#14: Sometimes enthusiasm triumphs over conditions. Moonstone, 6@11, south winds and high tide. Ridiculous. But my neighbor friend is learning to surf, so I took her to play around in the whitewater and knee-high reforms rolling in. Her glee triggered my own happiness. Being in the ocean after weeks away, salt on my lips, cold water rushing in through my wetsuit seams – home. Maybe it was my buoyant heart, but those silly little waves served up a remarkable amount of fun.
#15: The swell finally dropped low enough that the spit resembled a parking lot. Nick, Bobby and I spent two hours in the water, me on the 7’6″ BK and then on the 8’0″ Taylor once Nick swapped it out for his shortboard. The set waves rolled in chest-high and peeling – my first wave was a playful left to the beach that had me grinning — but options in between proved mediocre. Lovely to surf with just five other people, though, all of whom I like quite a bit. I’d started cranky, tugging my wet wetsuit on in the rain, air 54 degrees, water 51 – clearly, this whole surfing thing is completely stupid – and then right off, that effortless left, like being cranky at someone all day and then you see that person and happiness floods you so quickly you can’t even remember why you were mad. Again, conditions came in secondary to attitude.
In other fun news, had a chance to fly the coast a few days ago. From the sky, both worlds are visible – the known and the unknown. We found the Lost Coast and the Scientology compound. Mendocino’s jigsaw puzzle coastline sparkled. Mendo’s all jewel-toned and vibrant, whereas Humboldt and Del Norte are no less beautiful, but the beauty is subdued into deeper blues, darker greens, everything grayed down.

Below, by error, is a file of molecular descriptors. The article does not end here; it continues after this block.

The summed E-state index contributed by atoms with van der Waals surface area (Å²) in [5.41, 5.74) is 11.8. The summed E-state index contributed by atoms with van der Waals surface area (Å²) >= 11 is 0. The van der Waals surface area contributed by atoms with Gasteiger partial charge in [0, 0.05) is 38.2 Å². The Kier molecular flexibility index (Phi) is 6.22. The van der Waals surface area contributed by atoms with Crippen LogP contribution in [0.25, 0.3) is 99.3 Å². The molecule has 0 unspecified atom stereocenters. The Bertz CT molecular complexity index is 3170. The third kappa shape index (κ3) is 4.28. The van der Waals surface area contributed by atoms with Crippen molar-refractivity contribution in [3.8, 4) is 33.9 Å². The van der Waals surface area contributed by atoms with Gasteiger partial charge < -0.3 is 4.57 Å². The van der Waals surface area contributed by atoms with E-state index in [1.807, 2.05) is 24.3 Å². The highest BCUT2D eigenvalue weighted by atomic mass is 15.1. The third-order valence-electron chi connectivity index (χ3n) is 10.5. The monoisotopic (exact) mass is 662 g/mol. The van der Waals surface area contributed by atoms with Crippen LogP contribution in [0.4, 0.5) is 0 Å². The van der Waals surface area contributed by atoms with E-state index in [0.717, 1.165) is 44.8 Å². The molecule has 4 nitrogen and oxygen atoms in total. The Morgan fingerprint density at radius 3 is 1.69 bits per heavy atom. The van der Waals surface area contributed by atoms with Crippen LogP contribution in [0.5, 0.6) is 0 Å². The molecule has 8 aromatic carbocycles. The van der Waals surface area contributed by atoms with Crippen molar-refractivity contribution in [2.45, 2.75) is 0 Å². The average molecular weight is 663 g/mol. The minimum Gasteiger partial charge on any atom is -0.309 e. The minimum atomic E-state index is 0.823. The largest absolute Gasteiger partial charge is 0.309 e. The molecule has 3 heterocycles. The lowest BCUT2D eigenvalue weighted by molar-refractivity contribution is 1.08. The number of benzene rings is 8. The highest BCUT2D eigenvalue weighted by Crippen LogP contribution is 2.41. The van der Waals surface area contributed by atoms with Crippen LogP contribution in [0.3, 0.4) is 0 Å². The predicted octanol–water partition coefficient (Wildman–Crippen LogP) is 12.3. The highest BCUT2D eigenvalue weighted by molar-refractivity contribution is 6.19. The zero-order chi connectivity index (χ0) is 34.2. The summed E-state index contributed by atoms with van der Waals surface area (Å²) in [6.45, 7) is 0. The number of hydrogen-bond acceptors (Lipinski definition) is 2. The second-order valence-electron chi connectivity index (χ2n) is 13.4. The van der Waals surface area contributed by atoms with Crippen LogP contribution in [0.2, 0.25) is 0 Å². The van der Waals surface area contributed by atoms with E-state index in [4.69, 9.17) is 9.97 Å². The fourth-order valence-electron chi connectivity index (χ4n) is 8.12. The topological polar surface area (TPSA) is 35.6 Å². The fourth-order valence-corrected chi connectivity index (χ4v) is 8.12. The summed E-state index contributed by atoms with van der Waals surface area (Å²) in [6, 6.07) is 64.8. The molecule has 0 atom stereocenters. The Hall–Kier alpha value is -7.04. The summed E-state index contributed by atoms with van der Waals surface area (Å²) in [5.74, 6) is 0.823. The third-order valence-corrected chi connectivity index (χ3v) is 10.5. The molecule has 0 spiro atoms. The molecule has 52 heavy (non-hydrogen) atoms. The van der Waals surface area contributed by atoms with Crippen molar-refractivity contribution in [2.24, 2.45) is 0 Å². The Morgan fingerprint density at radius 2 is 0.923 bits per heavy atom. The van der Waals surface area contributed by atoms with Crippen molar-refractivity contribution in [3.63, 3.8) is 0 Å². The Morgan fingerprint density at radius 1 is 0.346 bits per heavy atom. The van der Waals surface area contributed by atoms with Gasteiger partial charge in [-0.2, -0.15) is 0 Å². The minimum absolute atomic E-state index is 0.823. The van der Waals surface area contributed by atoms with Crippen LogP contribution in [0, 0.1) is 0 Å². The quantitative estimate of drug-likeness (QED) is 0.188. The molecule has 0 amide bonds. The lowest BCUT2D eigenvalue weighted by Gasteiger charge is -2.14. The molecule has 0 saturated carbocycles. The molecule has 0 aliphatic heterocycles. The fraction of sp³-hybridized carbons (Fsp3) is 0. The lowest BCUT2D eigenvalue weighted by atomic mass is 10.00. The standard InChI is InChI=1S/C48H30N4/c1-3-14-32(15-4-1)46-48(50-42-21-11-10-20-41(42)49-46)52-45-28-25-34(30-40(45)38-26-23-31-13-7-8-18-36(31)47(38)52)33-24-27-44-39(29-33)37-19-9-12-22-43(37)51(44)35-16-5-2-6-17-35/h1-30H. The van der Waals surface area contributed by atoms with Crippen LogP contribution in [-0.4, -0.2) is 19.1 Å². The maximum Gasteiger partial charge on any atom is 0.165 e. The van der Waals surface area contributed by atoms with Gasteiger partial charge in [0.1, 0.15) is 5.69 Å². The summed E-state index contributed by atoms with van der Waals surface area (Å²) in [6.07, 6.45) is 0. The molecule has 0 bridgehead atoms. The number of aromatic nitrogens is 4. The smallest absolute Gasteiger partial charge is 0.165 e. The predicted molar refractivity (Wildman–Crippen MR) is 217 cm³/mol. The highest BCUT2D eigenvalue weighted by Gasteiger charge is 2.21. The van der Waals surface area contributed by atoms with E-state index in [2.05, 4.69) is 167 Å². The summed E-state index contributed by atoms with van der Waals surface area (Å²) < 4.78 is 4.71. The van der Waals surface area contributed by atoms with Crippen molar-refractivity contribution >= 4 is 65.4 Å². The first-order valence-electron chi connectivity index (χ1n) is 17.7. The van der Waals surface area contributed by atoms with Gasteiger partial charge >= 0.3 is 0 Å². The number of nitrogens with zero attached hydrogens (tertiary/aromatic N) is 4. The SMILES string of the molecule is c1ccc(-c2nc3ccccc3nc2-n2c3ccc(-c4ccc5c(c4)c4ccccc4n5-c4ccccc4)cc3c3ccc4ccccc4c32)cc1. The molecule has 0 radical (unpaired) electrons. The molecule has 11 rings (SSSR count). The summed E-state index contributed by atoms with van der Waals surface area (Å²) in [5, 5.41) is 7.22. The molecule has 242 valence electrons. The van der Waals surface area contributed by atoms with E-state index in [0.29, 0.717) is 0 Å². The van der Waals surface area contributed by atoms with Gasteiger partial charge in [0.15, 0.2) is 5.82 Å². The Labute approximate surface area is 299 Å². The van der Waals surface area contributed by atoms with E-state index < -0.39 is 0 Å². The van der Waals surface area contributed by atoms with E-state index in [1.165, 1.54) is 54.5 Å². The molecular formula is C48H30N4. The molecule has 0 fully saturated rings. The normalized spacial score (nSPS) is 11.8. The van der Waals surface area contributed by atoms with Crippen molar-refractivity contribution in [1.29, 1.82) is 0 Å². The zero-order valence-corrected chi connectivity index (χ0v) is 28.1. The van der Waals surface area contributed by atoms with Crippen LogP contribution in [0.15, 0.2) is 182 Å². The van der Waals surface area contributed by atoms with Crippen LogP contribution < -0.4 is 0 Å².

I love the lighthouse off Point St. George for its remoteness and very unlikeliness of existing. It marked the reef from 1892 – 1975:
The St. George Reef Lighthouse was one of the least sought-after assignments in the service. Five keepers were attached to the station, and they worked in shifts of three months at the lighthouse followed by two months at Crescent City with their families. Service at the station tried the mental health of many keepers and claimed the lives of five men. During construction, a worker holding a tag line to the derrick’s boom was pulled off the pier and fell to his death. In 1893, assistant keeper William Erikson and the station’s boat simply disappeared during a trip to Crescent City. According to the Lighthouse Board report, “no vestige of man or boat” has ever been discovered. (Read more at the link above.)